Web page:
Another object is to provide a transmitter that may be easily tuned on the ground for transmission in free space.

These objects are achieved by placing the resistance of the transmitter antenna across the tank circuit of the output tube during low frequency transmission and in the tank during high frequency transmission.

In one embodiment for transmitting two frequencies, the total length of the antenna is selected as a submultiple of the low frequency wavelength and the feed point is positioned off-center to present a desired resistive load at the low frequency. A wave trap, tuned to the high frequency, is positioned in the center of the antenna so that the antenna appears to be center-fed and has an impedance of 72 ohms at the high frequency. The tank circuit of the output tube includes a low frequency coil in series with a high frequency coil connected across a tuning capacitor to ground. The antenna is connected across the low frequency coil and ground so that, when the high frequency is transmitted, an antenna resistance of 72 ohms is connected in parallel with and shunts the low frequency coil. The antenna resistance is in effect in the tank circuit and in series with the high frequency coil. Since the tank circuit impedance matches the plate resistance of the output tube, maximum power is transferred to the antenna. When the low frequency is transmitted, the impedance of the high frequency coil is negligible and the antenna is connected across the plate of the output tube. Since the plate resistance is selected to be the same as that of the antenna, maximum power transfer occurs.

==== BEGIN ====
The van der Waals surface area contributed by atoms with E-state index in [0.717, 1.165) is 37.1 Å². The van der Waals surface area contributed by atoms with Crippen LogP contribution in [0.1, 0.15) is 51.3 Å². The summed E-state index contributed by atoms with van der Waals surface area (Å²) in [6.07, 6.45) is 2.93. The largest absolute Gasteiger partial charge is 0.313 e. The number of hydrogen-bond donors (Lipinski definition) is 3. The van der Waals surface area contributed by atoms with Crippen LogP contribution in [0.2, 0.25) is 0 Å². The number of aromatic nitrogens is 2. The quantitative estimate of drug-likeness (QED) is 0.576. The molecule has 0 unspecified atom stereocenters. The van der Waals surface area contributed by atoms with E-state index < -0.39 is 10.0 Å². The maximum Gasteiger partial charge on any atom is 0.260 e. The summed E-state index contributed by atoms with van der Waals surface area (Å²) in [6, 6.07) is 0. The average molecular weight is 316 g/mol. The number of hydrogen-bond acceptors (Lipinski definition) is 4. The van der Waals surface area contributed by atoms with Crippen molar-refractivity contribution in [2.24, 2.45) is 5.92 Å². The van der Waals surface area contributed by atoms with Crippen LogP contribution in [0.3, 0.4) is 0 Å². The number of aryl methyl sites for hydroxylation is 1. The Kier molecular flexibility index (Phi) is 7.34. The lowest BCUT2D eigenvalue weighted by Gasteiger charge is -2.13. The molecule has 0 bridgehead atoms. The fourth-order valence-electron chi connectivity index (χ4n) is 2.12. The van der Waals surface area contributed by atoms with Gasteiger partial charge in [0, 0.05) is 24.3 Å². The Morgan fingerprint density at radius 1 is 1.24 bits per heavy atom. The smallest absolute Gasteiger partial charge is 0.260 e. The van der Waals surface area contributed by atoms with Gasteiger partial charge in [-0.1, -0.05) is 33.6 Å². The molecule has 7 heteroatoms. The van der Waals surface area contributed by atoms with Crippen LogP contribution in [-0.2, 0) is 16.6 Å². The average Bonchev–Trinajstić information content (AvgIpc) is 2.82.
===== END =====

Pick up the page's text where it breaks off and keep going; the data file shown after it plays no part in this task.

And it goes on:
In the figures:

FIG. 1 is an embodiment of the present invention.

FIG. 2 is equivalent circuit of the antenna and output electron tube plate circuit at high frequencies.

FIG. 3 is an equivalent circuit of the antenna and output electron tube plate circuit at low frequencies.

2,989,626. Patented June 20, 1961 ICC ' Referring to 'FIG. 1, source of DC. potential 10 is connected across motor 12, which drives clock 13. As minute hand 14 sweeps segment 15, a circuit is completed from source of DO. potential 16 through relay Ryl to ground. -As the minute hand sweeps segment 17, a similar circuit is completed through relay RyZ to ground.